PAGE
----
PhD defence: Lærke Sophie Keil
Lærke Sophie Keil defends her thesis,
Microhistories of Landscape Elements in Albertslund Syd: Plant Beds, a Canal and Garden Fences of Welfare
A part of Reconfiguring Welfare Landscapes funded by Independent Research Fund Denmark
Associate Professor Svava Riesto, IGN
Professor Tom Avermaete, ETH Zürich
Associate Professor Ranja Hautamäki, Aalto University - Finland
Associate Professor Niels Peter Skou, Department of Design and Communication, SDU
Associate Professor Trine A. Carstensen (chair), IGN
By investigating the landscape of Albertslund Syd, a 1960s post-war social housing area in Denmark, the Ph.D. project explores how ideas of welfare have evolved over time, in a negotiation with the users of the landscape and the landscape itself. The thesis examines how this negotiation leaves physical traces in the ‘welfare landscape’, as well, as how these traces change over time as new ideas about welfare emerge. The thesis aims to create a framework for analysing the relationships between spatial, material, and social practices in the welfare landscape through time.
The thesis presents and develops the idea of ‘landscape elements’ through a comprehensive use of empirical material, such as photos, maps, drawings and historical sources. By reducing the scale of investigation and exploring the landscape as it has evolved over time, the research focuses on three major landscape elements in Albertslund Syd: plant beds, a canal, and garden fences.
The three landscape elements are investigated to see how they have changed over time, from their original design and the welfare conceptions of the designers to the current design and practices and welfare understandings they imply and articulate. As a result, new information about Albertslund Syd's development has emerged, while others add to our understanding of the welfare concepts driving social housing landscapes.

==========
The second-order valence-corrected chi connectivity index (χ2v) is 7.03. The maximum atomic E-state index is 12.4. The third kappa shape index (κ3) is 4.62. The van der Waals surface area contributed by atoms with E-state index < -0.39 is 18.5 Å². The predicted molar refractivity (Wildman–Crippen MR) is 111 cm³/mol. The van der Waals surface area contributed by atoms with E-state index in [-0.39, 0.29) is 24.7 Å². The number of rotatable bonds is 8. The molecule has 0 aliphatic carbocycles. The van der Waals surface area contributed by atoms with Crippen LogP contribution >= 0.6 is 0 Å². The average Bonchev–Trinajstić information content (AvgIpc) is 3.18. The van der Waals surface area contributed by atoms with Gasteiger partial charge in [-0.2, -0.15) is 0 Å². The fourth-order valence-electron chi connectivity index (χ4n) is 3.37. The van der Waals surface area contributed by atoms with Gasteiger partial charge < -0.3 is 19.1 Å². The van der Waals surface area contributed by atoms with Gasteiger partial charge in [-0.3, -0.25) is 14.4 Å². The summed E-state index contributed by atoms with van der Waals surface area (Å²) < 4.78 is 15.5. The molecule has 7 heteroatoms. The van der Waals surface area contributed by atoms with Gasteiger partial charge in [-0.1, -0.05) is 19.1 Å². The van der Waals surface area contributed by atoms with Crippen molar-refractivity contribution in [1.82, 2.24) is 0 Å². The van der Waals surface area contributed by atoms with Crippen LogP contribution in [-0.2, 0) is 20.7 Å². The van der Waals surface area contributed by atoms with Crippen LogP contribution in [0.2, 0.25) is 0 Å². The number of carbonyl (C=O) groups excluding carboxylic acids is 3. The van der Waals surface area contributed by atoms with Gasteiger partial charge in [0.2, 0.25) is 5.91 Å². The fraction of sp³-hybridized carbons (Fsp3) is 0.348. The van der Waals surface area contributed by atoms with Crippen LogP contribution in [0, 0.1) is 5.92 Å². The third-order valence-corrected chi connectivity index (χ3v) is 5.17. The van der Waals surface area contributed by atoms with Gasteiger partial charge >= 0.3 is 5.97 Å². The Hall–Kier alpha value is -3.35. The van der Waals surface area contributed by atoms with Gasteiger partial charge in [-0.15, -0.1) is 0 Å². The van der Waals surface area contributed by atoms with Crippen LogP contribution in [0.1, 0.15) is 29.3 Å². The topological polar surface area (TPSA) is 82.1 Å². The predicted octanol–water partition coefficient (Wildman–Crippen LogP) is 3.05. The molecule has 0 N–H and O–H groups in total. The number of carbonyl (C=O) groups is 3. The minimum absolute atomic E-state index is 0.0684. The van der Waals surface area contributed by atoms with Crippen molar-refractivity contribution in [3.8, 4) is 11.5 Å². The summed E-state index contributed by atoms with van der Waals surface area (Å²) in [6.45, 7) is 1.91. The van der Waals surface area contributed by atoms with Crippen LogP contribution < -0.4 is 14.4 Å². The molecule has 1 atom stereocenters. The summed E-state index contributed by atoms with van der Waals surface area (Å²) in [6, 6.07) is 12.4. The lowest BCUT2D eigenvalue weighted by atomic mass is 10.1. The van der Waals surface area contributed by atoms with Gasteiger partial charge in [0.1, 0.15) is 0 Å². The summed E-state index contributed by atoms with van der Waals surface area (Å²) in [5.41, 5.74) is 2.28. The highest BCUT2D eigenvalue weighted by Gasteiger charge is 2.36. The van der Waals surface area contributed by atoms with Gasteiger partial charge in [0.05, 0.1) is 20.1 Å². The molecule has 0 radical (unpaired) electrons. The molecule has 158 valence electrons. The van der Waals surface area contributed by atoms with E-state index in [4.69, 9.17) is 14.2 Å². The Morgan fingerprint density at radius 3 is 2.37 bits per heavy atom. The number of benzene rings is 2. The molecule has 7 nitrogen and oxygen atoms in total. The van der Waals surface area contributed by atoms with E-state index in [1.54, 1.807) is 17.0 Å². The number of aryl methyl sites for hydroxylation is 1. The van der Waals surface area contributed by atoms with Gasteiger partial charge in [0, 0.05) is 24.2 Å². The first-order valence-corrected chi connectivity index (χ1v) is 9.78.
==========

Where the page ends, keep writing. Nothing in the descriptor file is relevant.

Furthermore, the welfare landscape is approached as a field of tension in which values associated with welfare are constantly negotiated by multiple actors, both human and non-human (e.g. plants, soil, tiles), raising questions on the idea of a causal relationship between materiality and social practices that are prevalent in renovation processes and new developments.
The thesis demonstrates that the welfare landscape of Albertslund Syd was complicit in allowing changing practices to take root and redefine the function and significance of landscape elements, and that the landscape, with its underlying conceptions of welfare, influenced how these shifting practices evolved. Additionally, the thesis demonstrates that, when viewed as dynamic terrains rather than static entities, welfare landscapes function as contemporary dwelling environments in which concepts of welfare are constantly articulated, rearticulated and accommodated.
A digital version of the PhD thesis can be obtained from the PhD secretary Mikala Heckscher at email@example.com